Kirra, Phocis

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Kirra or Cirrha (Greek: Κίρρα) is a village in Phocis, Central Greece. It is part of the municipal unit of Itea, to which it is adjacent. Kirra is the point where the Pleistos river, starting at the Castalian Spring near Delphi, meets the Gulf of Corinth.

Ancient history[edit]

In ancient times Kirra existed as a fortified city that controlled access to Delphi from the Corinthian Gulf. This strategic location of Kirra allowed its citizens to rob pilgrims on their way to the Delphic Oracle. This behavior prompted many of the other tribal entities of the adjacent regions to form the Amphictionic League, an alliance for the protection of the cult of Demeter in Anthele (initially) and of Apollo in Delphi. The Amphictyony consulted the oracle for advise on dealing with Kirra, and the reply was a call for war. Tradition goes that they added a curse in the name of Apollo: that the soil should bring forth no crops, that the children of the women and livestock should be deformed, and that the entire ethnic group that inhabited the city should be eradicated.[1] The ensuing war lasted for ten years (595 BC-585 BC) and became known as the First Sacred War.

A leading figure of the attack was the tyrant[2] Cleisthenes of Sicyon, who used his powerful navy to blockade the city's port before using an allied Amphictionic army to besiege Kirra. What transpired after this is a matter of debate. The earliest, and therefore probably most reliable, account is that of the medical writer Thessalos, who in the 5th century BC wrote that the attackers discovered a secret water pipe leading into the city after it was broken by a horse's hoof. An asclepiad named Nebros,[3] or, according to another version the Athenian Solon[4] advised the allies to poison the water with hellebore. The hellebore soon rendered the defenders so weak with diarrhea that they were unable to continue resisting the assault. Kirra was captured and the entire population was slaughtered. Nebros was an ancestor of Hippocrates of Kos, so this story has caused many to wonder whether it might not have been guilt over his ancestor's use of poison that drove Hippocrates to establish the Hippocratic Oath.[1]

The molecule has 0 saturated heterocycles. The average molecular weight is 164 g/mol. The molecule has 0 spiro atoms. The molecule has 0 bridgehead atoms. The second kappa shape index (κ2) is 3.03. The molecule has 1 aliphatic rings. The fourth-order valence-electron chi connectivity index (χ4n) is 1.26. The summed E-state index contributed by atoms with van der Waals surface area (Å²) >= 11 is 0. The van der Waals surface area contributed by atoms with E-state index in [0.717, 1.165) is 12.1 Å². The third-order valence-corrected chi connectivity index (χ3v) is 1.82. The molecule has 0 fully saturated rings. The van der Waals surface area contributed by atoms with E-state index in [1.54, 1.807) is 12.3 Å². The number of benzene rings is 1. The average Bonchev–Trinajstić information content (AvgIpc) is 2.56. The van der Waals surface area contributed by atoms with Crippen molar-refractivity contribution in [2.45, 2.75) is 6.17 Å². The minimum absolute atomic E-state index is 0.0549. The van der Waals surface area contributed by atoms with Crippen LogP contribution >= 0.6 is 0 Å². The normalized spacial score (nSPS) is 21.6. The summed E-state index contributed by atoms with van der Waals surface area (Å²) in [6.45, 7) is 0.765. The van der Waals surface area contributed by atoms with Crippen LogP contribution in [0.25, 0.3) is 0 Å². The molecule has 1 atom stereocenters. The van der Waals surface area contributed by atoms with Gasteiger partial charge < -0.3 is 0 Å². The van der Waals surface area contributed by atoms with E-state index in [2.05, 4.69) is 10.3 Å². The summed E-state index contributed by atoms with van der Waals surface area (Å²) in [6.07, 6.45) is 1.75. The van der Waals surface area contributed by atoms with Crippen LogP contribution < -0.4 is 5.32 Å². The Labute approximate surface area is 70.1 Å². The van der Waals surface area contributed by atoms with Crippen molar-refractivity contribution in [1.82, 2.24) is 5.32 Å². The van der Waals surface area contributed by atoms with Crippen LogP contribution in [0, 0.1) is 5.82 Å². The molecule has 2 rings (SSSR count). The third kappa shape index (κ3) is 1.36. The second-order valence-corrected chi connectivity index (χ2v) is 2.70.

Later historians told different stories. According to Frontinus (Strat. III.7.6) who wrote in the 1st century AD, after discovering the pipe, the Amphictions cut it, leading to great thirst within the city. After a while, they restored the pipe, allowing water to flow into the city. The desperate Kirreans immediately began drinking the water, unaware that Kleisthenes and his allies had poisoned it with hellebore. According to Polyaenus, a writer of the 2nd century AD, after the pipe was discovered, the attackers added the hellebore to the spring from which the water came, without ever actually depriving the Kirreans of water. Polyaenus also gave credit for the strategy not to Kleisthenes but to general Eurylochos, who allegedly advised his allies to gather a large amount of hellebore from Anticyra, where it was abundant. The stories of Frontinus and Polyaenus both have the same result as Thessalos's tale: the defeat of Kirra.[1]

The last major historian to advance a new story of the siege was Pausanias, who visited the region in the 2nd century AD. In his version of events Solon of Athens diverted the course of the River Pleistos so that it didn't run through Kirra. Solon had hoped to thus defeat the Kirreans by thirst, but the enemy were able to get enough water from their wells and rainwater collection. Solon then added a great quantity of hellebore to the water of the Pleistos and let it flow into Kirra. The poisoning then allowed the allies to destroy the city.[1]